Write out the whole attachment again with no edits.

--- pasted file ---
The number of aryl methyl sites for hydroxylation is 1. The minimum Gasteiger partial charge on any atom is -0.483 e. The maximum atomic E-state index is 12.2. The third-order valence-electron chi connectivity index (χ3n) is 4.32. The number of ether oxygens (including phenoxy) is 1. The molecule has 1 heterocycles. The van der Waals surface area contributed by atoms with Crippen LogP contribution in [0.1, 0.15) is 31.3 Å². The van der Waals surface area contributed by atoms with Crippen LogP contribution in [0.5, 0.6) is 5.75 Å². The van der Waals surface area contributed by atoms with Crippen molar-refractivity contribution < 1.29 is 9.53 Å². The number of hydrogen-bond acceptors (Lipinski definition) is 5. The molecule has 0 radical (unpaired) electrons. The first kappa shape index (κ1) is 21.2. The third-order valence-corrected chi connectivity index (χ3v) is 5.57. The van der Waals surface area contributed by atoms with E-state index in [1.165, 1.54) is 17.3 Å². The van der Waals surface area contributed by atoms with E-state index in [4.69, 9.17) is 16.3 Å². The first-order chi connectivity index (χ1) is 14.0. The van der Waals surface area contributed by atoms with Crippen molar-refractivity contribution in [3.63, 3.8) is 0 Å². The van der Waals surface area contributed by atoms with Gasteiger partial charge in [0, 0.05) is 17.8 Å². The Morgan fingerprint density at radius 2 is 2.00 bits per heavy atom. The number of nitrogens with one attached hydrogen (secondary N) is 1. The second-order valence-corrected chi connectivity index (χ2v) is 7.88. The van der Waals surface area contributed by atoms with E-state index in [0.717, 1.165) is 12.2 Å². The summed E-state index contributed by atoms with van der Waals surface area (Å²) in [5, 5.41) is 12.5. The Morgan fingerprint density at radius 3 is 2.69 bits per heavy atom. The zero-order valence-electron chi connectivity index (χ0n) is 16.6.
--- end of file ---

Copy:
The number of aryl methyl sites for hydroxylation is 1. The minimum Gasteiger partial charge on any atom is -0.483 e. The maximum atomic E-state index is 12.2. The third-order valence-electron chi connectivity index (χ3n) is 4.32. The number of ether oxygens (including phenoxy) is 1. The molecule has 1 heterocycles. The van der Waals surface area contributed by atoms with Crippen LogP contribution in [0.1, 0.15) is 31.3 Å². The van der Waals surface area contributed by atoms with Crippen LogP contribution in [0.5, 0.6) is 5.75 Å². The van der Waals surface area contributed by atoms with Crippen molar-refractivity contribution < 1.29 is 9.53 Å². The number of hydrogen-bond acceptors (Lipinski definition) is 5. The molecule has 0 radical (unpaired) electrons. The first kappa shape index (κ1) is 21.2. The third-order valence-corrected chi connectivity index (χ3v) is 5.57. The van der Waals surface area contributed by atoms with E-state index in [1.165, 1.54) is 17.3 Å². The van der Waals surface area contributed by atoms with E-state index in [4.69, 9.17) is 16.3 Å². The first-order chi connectivity index (χ1) is 14.0. The van der Waals surface area contributed by atoms with Crippen molar-refractivity contribution in [3.63, 3.8) is 0 Å². The van der Waals surface area contributed by atoms with Gasteiger partial charge in [0, 0.05) is 17.8 Å². The Morgan fingerprint density at radius 2 is 2.00 bits per heavy atom. The number of nitrogens with one attached hydrogen (secondary N) is 1. The second-order valence-corrected chi connectivity index (χ2v) is 7.88. The van der Waals surface area contributed by atoms with E-state index in [0.717, 1.165) is 12.2 Å². The summed E-state index contributed by atoms with van der Waals surface area (Å²) in [5, 5.41) is 12.5. The Morgan fingerprint density at radius 3 is 2.69 bits per heavy atom. The zero-order valence-electron chi connectivity index (χ0n) is 16.6.